CR230 Misrepresentation – Alleged misrepresentation
Misrepresentation – Alleged misrepresentation; poor disclosure/poor service; optional cash withdrawal reducing sum assured.
The insured was in need of some extra money for his son’s wedding. He telephoned the insurer’s call centre on 14 December 2005, to ask whether he could take a loan on his ten-year old whole life policy. According to the recording of the conversation the call centre operator told him that he could take either a loan or an optional cash withdrawal; if he took the latter it was not repayable, but the value of the policy would be reduced by the amount withdrawn. At that stage his sum assured was R225 600. Withdrawal forms were faxed to him and he filled these in, ticking the box which offered him the option of a quotation. He then went in to the insurer’s local office and was given a quotation which he signed, together with the forms. He was paid the amount of R 3 800. The insurer stated that an endorsement was sent to him by post to his usual address indicating that the cover had reduced to R186 789, although according to his wife this was never received. The insured died a couple of months later. The complainant, his wife, was aggrieved that the death benefit was R38 800 less, after a withdrawal of R3 800.
The insurer in response stated that the risk on the life cover was increased after the withdrawal, resulting in “the recalculation of cover applicable to the client’s current age, using current rates and also taking into account the additional risk of the withdrawal from the fund value”. The reduction in cover, according to the insurer, also resulted in “the extension of the guaranteed term”, from 23 years to 38 years (age 90). The insurer’s view was that the quotation indicated the reduced cover, and that the endorsement was sent to the insured after the alteration; since he did not try to cancel it within the 30 day cooling-off period, he must be taken to have decided to withdraw the funds even though this had such a negative effect on his policy.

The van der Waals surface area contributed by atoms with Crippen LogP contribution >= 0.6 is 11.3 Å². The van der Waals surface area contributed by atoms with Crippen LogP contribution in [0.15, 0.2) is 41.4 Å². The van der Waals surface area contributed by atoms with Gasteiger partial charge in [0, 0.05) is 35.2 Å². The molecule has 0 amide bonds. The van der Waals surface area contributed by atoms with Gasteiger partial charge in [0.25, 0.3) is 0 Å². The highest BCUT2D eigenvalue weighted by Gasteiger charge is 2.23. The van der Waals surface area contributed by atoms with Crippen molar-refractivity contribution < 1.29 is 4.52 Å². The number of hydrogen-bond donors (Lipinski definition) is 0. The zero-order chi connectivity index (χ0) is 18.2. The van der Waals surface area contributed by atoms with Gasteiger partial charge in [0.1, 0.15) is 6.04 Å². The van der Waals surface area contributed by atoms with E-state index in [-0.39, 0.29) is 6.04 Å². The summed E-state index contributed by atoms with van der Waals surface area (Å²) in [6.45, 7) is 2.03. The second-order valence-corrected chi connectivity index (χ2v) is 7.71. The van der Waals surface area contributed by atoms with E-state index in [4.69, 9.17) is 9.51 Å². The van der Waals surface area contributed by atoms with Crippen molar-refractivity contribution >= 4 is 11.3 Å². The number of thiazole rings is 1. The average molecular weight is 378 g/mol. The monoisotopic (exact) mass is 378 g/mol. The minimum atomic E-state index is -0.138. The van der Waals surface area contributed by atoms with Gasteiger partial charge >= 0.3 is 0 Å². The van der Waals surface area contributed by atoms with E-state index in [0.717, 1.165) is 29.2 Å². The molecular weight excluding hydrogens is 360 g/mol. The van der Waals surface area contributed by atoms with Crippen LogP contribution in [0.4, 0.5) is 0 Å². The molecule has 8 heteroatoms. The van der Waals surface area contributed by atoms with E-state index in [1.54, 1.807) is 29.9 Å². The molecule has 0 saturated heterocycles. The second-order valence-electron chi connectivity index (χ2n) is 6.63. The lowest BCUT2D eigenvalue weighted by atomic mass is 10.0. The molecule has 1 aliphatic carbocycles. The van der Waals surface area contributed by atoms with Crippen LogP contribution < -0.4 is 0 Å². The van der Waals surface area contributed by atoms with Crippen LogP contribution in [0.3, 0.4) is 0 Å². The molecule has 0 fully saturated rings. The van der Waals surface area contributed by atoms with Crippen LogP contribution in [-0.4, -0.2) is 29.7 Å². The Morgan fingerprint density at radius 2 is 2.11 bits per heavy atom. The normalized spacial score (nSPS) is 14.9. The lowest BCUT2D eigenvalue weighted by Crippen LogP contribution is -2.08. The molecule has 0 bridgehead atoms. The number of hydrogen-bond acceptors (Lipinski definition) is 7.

We did not understand why the guaranteed term had been unilaterally extended, and after correspondence on this point, the insurer agreed that the guaranteed term be left at 23 years. This would increase the death benefit by R6 200, which the insurer offered as a gesture of goodwill, while standing by the rest of its submissions.
In our view, after listening to the tape recording of the conversation with the call centre operator, it was very clear that the insured was given the wrong impression that if he took an optional cash withdrawal the value of the policy would be affected by a reduction of the benefit by the amount withdrawn. The words of the call centre operator were “If there is a death claim, whatever was withdrawn from the policy is deducted from the death claim value”. When the insured asked “So it just reduces by that amount?”, the reply was “Yes”.
We examined the application for withdrawal, the quotation, and the endorsement.
The application contained the declaration that “I/we acknowledge that taking an optional cash value could substantially affect the future cash values, death claim value and ultimate maturity value of my/our policy” (our italics). It did not state that this would always be the case.
The quotation which the insured signed did not in our view clearly indicate that the insured amount would reduce. The page entitled “Quotation of policy alteration” set out a sum assured but did not itself indicate that this sum assured was reduced. That conclusion could only be reached by comparing the page entitled “Image before policy alteration” with the quotation. The fact that the two pages needed to be compared was not stated anywhere, and could easily have been missed by the insured, who would in all likelihood only have concentrated on the document entitled “Quotation”. The amounts under “sum assured” were out of alignment with the headings and were in small computer print, interspersed with other figures, without an “R” to indicate rands, and with no written cues to alert the reader to their importance. On the quotation itself, more prominently displayed and higher up on the quotation, was the statement “Cover reduction %…: .00”, which to the average reader would in our view have indicated that the reduction in cover was nil.
The endorsement did clearly indicate the reduction in cover, in a transparent manner which contrasted strongly with the unclear communication in the quotation. However, the late policyholder’s wife maintained that he never received this endorsement.
On the strength of the facts regarding the telephone conversation with the call operator, we took the view that this should be seen as a case of pre-contractual misrepresentation, which induced the insured to enter into the contract of withdrawal. The remedy would be to rescind the withdrawal, and place the parties in the position they occupied before the withdrawal was concluded, by restoring what had been performed. Taking into account, however, that there had been a quotation (even though it was extremely unclear), and that an endorsement was sent to the insured after the fact (which on the probabilities he received), it would be appropriate that there should be a settlement, reflecting the relative merits.
After prolonged negotiation, with the assistance of our office the parties agreed to settle on the basis that the insurer paid 50% of the disputed amount, ie R19 400, to the complainant.